The tall ships are now visiting different ports of call across Atlantic Canada and for many maritimers, the Tall Ships Festival of 2017 brought back memories of the parade of sail from June 1984.

Retired CTV journalist, Richard Perry who lives in Antigonish, says he can't think of that historic event without remembering the tragic sinking of the Marques.

It began with random searching on YouTube, when Perry noticed a link to CTV coverage of 1984's parade of sail.

“After about ten seconds in, I thought, jeez, I recognize that voice and it was the report I had done then. I was quite surprised,” says Perry. “I hadn't seen that story since I did it.”

Perry – who was working as the network’s bureau chief – was sent to Bermuda hours after the sinking of the British tall ship.

Nineteen of the 28 people on board died, including a Canadian journalist and a sailor.

Perry found video of the three-mast tall ship, taken just before it left Bermuda and headed for Halifax.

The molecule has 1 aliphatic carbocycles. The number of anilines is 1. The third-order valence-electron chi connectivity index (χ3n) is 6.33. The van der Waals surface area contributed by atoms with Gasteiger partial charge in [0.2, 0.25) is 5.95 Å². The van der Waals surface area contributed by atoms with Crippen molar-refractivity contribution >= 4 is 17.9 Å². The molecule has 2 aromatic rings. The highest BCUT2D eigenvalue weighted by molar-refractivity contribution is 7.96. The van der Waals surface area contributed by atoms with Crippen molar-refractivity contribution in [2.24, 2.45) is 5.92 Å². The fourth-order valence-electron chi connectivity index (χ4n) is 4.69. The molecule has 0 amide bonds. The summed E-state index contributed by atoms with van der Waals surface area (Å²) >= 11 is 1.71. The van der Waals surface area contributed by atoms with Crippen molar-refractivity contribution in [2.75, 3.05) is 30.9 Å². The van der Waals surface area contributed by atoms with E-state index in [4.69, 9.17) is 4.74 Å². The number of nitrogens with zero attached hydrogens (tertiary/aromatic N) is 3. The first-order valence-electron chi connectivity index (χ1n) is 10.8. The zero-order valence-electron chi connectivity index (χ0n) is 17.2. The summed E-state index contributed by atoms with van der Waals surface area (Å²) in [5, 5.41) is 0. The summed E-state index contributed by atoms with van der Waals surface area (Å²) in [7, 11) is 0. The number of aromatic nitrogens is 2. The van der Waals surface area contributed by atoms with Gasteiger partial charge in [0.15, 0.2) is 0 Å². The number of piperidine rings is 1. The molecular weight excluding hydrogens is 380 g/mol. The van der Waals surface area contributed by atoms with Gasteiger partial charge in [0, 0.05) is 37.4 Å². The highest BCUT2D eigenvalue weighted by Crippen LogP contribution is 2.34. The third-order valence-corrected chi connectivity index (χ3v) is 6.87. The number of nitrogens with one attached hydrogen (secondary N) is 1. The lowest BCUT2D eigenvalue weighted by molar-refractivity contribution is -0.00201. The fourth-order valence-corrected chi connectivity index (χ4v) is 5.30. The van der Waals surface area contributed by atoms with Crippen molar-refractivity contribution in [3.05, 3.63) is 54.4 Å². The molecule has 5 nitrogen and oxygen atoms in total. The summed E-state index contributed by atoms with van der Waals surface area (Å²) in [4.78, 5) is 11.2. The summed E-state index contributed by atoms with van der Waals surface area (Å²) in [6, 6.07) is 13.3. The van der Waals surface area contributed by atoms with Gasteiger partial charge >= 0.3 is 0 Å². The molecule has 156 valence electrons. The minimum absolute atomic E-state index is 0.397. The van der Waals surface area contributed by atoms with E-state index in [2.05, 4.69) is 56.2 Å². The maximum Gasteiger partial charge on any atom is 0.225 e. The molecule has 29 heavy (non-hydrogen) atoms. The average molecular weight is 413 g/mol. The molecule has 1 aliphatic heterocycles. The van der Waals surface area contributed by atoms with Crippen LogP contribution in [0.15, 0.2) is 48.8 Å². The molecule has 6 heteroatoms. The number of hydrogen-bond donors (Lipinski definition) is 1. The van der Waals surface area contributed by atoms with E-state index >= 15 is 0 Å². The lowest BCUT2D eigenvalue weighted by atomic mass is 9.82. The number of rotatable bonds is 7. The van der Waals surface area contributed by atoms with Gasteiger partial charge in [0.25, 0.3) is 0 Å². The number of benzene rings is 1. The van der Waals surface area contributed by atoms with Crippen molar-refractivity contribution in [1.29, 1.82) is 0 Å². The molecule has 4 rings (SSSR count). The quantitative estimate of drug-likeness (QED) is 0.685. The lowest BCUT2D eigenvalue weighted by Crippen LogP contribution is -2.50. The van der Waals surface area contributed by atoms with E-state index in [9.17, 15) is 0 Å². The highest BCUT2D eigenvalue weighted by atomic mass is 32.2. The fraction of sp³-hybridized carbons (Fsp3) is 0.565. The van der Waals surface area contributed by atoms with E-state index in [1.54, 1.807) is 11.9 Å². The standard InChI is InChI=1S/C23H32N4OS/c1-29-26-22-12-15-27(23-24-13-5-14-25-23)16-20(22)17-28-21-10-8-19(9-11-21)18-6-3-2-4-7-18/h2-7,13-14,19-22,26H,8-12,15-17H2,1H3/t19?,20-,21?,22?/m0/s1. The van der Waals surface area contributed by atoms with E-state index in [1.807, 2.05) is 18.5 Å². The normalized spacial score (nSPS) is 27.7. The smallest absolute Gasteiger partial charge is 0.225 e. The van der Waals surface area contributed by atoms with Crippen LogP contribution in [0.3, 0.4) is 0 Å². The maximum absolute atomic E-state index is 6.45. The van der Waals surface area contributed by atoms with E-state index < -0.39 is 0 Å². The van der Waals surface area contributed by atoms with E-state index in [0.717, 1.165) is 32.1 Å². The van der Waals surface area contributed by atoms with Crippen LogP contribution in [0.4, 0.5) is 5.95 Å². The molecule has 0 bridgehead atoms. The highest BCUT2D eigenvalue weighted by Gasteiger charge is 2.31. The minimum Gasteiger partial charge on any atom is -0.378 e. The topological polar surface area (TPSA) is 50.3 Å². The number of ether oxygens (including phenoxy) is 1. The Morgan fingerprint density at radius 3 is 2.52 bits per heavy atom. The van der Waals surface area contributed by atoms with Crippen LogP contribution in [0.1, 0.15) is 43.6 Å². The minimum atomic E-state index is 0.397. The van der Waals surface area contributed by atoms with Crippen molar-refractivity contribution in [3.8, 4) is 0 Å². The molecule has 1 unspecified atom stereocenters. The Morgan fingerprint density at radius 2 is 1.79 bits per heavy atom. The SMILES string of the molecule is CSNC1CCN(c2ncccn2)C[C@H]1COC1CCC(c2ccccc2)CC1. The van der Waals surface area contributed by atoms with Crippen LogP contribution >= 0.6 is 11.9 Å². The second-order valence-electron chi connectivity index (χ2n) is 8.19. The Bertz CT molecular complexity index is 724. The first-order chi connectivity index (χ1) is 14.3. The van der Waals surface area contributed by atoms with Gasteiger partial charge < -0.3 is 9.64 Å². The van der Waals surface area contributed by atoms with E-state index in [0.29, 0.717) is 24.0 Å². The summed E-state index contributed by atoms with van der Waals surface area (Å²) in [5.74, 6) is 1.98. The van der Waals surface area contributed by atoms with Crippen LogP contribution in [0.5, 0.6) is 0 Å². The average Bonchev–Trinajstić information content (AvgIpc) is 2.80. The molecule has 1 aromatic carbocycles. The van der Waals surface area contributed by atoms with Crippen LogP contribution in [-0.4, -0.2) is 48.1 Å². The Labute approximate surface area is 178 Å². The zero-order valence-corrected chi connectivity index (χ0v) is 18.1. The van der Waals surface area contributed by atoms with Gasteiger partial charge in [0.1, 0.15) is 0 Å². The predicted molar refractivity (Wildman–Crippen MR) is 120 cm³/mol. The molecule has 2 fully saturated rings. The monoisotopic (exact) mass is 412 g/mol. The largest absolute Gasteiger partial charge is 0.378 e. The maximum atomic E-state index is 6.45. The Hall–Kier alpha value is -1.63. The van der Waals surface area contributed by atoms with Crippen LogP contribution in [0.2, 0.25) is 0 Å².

Hours later the ship was struck by heavy seas and a rogue wave.

“The survivors say, the water poured in through the hatches and in less than a minute, they say the ship had gone down,” he says. “It really hit home then because all of the people who came forward were under the age of 25. In fact, half of the crew on the ship were under the age of 25.”

Only one body was ever recovered from the sinking. A planned ecumenical service in Halifax became a tragic memorial service to honour those lost at sea.

Perry continued to work in journalism for several years before moving over to public relations in 2000.  He says the tragic story of the Marques is one he has never forgotten.

“The loss of life is certainly not new to Nova Scotians,” he says. “We've had our fair share of tragedies over the years, but there's something about it, how it was tied into this large tourism event that so many people were attending.”

With files from CTV Atlantic’s Dan MacIntosh.